Thursday, 29 September 2011

Ghosts on the Dancefloor

Take your best memories of Manchester night life, on paper form. Take a transcript of an interview with a local DJ. Take a personal hobby, and a few of your favourite elements from this. Cut them all up and throw them in a blender. Pour your literary smoothie out on your desk, and form something striking and jagged: an experimental, surrealist autobiographical poem.

26th September: Nexus Art CafĂ© in Manchester. The small eatery is in the heart of the Northern Quarter, the city’s creative hub. A Tom Selleck movie is projected faint onto a lit wall. Customers are engaged in games of chess and Trivial Pursuit.

A group of writers gather. Commonword writer Segun introduces the Ghosts project- a gathering of written material detailing the birth of the Manchester club scene. Segun’s handout explains that the project “aims to capture the so-far unrecorded roles that the clubs in the Moss Side and Hulme areas of Manchester played in the heritage of the Caribbean community.”

Segun tells us how, in the fifties, African seamen set up social groups in the city which developed, over decades, into the nightclubs that we visit today. Soul nights emerged throughout the sixties, eventually influencing a range of music events- including venues playing drum ‘n’ bass and house. (House in particular is still played a lot in the city’s clubs.)

Segun hands us a transcript of an interview with Manchester DJ Hewan Clarke, who came to Manchester in “the notorious winter of 1969”. It gives us a taste of the styles and atmosphere of the city, from a popular DJ’s perspective- a man who brings people together to share something that they love- good music. It’s an era that I was, enviously, too young to be a part of.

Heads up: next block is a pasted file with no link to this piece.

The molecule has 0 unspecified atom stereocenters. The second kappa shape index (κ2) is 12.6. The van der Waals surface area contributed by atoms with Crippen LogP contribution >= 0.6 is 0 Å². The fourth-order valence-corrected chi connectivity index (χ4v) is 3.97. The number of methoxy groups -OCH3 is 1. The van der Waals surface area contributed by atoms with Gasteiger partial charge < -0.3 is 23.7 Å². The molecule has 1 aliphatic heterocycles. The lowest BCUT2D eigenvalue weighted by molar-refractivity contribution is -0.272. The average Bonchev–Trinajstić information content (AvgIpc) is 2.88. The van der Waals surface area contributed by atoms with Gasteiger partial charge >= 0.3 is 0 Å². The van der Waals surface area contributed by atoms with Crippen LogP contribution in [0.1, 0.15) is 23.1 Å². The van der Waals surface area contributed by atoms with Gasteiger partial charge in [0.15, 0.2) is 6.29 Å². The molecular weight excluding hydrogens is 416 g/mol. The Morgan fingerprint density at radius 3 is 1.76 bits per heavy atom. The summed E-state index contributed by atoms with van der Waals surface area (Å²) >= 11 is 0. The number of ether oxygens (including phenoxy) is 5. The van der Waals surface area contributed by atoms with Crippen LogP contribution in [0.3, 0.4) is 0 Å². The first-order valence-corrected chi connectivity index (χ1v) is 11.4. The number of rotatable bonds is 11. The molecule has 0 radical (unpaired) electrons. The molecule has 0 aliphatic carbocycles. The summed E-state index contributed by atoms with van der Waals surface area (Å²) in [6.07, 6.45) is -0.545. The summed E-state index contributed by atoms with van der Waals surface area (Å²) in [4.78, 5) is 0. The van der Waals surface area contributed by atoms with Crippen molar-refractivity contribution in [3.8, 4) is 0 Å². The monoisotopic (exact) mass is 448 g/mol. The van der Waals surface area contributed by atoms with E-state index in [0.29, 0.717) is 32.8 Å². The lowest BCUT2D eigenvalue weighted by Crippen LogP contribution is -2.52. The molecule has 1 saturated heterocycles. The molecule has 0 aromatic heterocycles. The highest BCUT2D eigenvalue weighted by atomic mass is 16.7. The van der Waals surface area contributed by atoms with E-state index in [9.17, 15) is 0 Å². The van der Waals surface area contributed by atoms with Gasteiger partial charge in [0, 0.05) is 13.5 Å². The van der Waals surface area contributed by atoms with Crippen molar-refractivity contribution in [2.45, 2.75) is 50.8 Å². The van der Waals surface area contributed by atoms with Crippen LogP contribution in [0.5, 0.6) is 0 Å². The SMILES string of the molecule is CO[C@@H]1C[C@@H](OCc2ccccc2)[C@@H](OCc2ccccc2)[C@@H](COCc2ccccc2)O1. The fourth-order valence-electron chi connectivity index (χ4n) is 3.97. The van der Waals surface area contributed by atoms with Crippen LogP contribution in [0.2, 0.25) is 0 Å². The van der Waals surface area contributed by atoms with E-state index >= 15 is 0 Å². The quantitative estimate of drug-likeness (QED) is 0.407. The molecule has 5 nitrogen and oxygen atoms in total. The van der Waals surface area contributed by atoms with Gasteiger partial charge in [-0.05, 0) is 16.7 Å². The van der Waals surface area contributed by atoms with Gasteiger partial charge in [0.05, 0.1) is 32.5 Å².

We’re going to look at Surrealism,” says Segun, enthusiastically. “Surrealism accesses our subconscious through randomness. It’s our egos that prevent us from properly expressing ourselves, but you can drop your ego and express through automatic writing- just let the pen hit the paper and keep going. Remember,” he says with emphasis, “nothing is forbidden in surrealism.”

We then performed three minutes of automatic writing on the theme of Manchester’s night life: Our memories of the city and it’s bars and clubs.

Here’s my three-minuter:

2002. Deansgate Locks is not yet the rammed street end populated by the moneyed scally and every other reveller. It’s spacious- The brick arches are clearly visible, even from the inside. The music- cutting edge house. The people- well-dressed and good-looking. It’s the first time I’ve walked into a bar and thought, yes, I like this place. I could be a regular here. It’s the only bar I’ve been to with a curved ceiling. The only bar with a full glass front. It’s Baa Bar, apparently the only cheap bar on the strip. Next door, Sugar Lounge is apparently the reverse. Your month’s wages for a glass of coke, populated by footballers and BBC types. Ying and Yang, practically. I neck another Woo Woo and watch the women.

Next, we took another sheet of paper and tore it up into small slips. Segun asked us to pick out, from our three-minute pieces, five words or phrases that we particularly like. We wrote them on the slips.

Then, we thought of another subject altogether- not night-life related. I chose Mixed Martial Arts. We wrote a few key words from the hobby onto the remaining blank slips of paper.

Following this, we took the photocopies of Segun’s DJ interview and cut it up into lines. We bunched up the lines of paper, holding them like a bunch of flowers, and cut them into chunks.

On three more slips, we wrote a body feeling, an action and an emotion- relating to either night life or our unrelated hobby.

We mixed up our slips like a DJ mixes records. Or like an amateur writer mixes clumsy metaphors. Cough.

Segun, his hands deep in paper slips, says “Pure surrealists would just read out whatever text they’ve got, no matter where it falls. But I think we should mix it around and find a phrasing that you’re happy with.”

I lay my slips out in lines on the table. It looks like the letter that Whitney Houston receives from her stalker in The Bodyguard.

To see how it transcribes, check my next update. There will be a combination of three very different writing elements… but will it reveal anything about my subconscious? Could I- or you- interpret anything from the result? Comment if you think so…

1 comment:

Segun said...

Great summary of the workshop! I love the bunch of flowers image!